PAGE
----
September 28, 2014 / 3:18 PM / in 3 years

American Nicklaus awarded life membership of European Tour

Former champion Jack Nicklaus of the U.S. answers a question during a press conference at the 2013 Masters golf tournament at the Augusta National Golf Club in Augusta, Georgia, April 9, 2013. REUTERS/Mark Blinch

GLENEAGLES Scotland (Reuters) - Eighteen-times major champion Jack Nicklaus has been awarded Honorary Life Membership of The European Tour and recognized for transforming the Ryder Cup.

The ‘Golden Bear’ was presented with a silver membership card by George O’Grady, chief executive of the European Tour ahead of the final day of the Ryder Cup.

“On behalf of every past and present member of The European Tour, led by John Jacobs, our first Director General, to Neil Coles and all our current Board of Directors, we would be honored if you accept Honorary Life Membership,” said O‘Grady.

Nicklaus designed this week’s PGA Centenary host course at Gleneagles that was originally named the Monarch’s when opened in 1993 but was renamed in January 2001 in honor of the British PGA Centenary.

The 74-year old Nicklaus was invited back to Scotland where in 2005 he had been farewelled after contesting his final British Open on the Old Course at St. Andrews.

”It’s an awfully nice honor,” Nicklaus said.

”I have supported The European Tour and fellows who have represented The European Tour all over the world, and to be part of that and honored as a member of that organization is very, very nice.”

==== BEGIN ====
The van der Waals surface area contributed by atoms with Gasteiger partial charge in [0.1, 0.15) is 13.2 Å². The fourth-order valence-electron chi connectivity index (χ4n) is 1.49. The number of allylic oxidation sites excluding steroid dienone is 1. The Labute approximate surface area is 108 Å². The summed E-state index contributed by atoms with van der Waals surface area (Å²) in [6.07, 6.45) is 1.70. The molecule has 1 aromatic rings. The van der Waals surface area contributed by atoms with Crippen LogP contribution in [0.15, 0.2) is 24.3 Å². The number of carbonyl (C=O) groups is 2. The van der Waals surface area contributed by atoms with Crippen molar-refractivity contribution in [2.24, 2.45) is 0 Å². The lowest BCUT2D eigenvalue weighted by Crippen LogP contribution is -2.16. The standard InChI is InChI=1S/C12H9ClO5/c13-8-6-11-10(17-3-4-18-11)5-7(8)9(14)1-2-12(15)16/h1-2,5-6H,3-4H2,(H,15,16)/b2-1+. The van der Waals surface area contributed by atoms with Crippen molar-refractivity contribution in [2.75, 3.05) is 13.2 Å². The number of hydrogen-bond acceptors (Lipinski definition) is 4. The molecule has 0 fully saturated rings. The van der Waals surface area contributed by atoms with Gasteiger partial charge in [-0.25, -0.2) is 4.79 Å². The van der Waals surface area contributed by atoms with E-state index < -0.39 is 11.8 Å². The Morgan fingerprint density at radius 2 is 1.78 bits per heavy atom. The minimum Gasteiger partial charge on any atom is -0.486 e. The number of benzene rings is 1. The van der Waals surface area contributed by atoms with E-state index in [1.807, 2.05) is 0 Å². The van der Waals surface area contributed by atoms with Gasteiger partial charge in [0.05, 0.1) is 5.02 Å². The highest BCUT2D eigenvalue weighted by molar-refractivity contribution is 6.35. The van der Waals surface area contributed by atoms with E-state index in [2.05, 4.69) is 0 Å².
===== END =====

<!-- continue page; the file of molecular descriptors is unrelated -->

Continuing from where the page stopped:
Nicklaus was also presented with a plaque to recognize his role in transforming the competition when he floated the idea of changing the old Britain and Ireland team to a European one.

That led to the introduction of Europe in 1979 and proved the catalyst for The Ryder Cup’s current standing in the game.

“Both organizations would like to take this opportunity to acknowledge the vision of one man who, in 1977, recommended to the President of the PGA of America and our President of the British PGA to consider widening the British and Ireland team to all of Europe,” O‘Grady added.

“You have seen what the match has become now, with nine nationalities represented this week. To recognize this on a course designed by Jack Nicklaus couldn’t be a more fitting occasion.”

Ted Bishop, President of the PGA of America, said: “On behalf of the PGA of America and our colleagues from Ryder Cup Europe, we are honored to be part of this recognition of Jack Nicklaus – the game’s all-time Major champion – who forever will be linked to the success of The Ryder Cup.

“Jack’s efforts to expand The Ryder Cup to involve Europe not only elevated the competition, but ensured its future. In the process, his efforts also resulted in The Ryder Cup being able to benefit multiple charitable organizations on both sides of the Atlantic Ocean.”

Editing by Ed Osmond

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